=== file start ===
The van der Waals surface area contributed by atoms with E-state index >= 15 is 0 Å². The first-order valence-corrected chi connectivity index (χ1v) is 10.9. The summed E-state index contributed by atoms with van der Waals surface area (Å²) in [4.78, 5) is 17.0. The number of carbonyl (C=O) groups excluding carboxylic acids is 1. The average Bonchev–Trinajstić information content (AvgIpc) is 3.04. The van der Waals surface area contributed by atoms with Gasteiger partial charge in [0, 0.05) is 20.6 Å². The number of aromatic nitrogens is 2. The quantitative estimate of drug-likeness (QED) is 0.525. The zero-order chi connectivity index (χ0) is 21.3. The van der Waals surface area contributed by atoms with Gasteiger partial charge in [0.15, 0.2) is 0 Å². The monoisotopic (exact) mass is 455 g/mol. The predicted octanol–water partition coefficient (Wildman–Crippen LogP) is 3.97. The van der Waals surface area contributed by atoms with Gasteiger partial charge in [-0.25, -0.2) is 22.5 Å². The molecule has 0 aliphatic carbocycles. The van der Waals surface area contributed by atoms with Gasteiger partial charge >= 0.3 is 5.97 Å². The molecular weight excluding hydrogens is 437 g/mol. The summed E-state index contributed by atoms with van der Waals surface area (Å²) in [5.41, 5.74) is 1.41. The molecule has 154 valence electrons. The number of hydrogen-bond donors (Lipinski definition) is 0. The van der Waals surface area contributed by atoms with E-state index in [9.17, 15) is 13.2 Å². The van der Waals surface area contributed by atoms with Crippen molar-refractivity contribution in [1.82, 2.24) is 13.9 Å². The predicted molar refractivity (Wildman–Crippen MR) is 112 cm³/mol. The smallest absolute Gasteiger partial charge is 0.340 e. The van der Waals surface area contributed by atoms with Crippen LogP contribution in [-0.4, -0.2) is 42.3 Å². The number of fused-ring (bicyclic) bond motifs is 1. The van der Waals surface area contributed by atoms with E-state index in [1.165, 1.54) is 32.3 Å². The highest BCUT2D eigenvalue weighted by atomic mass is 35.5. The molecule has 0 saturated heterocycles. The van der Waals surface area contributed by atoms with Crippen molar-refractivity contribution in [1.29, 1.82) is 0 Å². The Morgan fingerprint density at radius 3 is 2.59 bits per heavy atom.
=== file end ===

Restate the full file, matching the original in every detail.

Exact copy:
The van der Waals surface area contributed by atoms with E-state index >= 15 is 0 Å². The first-order valence-corrected chi connectivity index (χ1v) is 10.9. The summed E-state index contributed by atoms with van der Waals surface area (Å²) in [4.78, 5) is 17.0. The number of carbonyl (C=O) groups excluding carboxylic acids is 1. The average Bonchev–Trinajstić information content (AvgIpc) is 3.04. The van der Waals surface area contributed by atoms with Gasteiger partial charge in [0, 0.05) is 20.6 Å². The number of aromatic nitrogens is 2. The quantitative estimate of drug-likeness (QED) is 0.525. The zero-order chi connectivity index (χ0) is 21.3. The van der Waals surface area contributed by atoms with Gasteiger partial charge in [0.15, 0.2) is 0 Å². The monoisotopic (exact) mass is 455 g/mol. The predicted octanol–water partition coefficient (Wildman–Crippen LogP) is 3.97. The van der Waals surface area contributed by atoms with Gasteiger partial charge in [-0.25, -0.2) is 22.5 Å². The molecule has 0 aliphatic carbocycles. The van der Waals surface area contributed by atoms with Gasteiger partial charge >= 0.3 is 5.97 Å². The molecular weight excluding hydrogens is 437 g/mol. The summed E-state index contributed by atoms with van der Waals surface area (Å²) in [5.41, 5.74) is 1.41. The molecule has 154 valence electrons. The number of hydrogen-bond donors (Lipinski definition) is 0. The van der Waals surface area contributed by atoms with E-state index in [9.17, 15) is 13.2 Å². The van der Waals surface area contributed by atoms with Crippen molar-refractivity contribution in [1.82, 2.24) is 13.9 Å². The predicted molar refractivity (Wildman–Crippen MR) is 112 cm³/mol. The smallest absolute Gasteiger partial charge is 0.340 e. The van der Waals surface area contributed by atoms with Crippen LogP contribution in [-0.4, -0.2) is 42.3 Å². The number of fused-ring (bicyclic) bond motifs is 1. The van der Waals surface area contributed by atoms with E-state index in [1.165, 1.54) is 32.3 Å². The highest BCUT2D eigenvalue weighted by atomic mass is 35.5. The molecule has 0 saturated heterocycles. The van der Waals surface area contributed by atoms with Crippen molar-refractivity contribution in [1.29, 1.82) is 0 Å². The Morgan fingerprint density at radius 3 is 2.59 bits per heavy atom.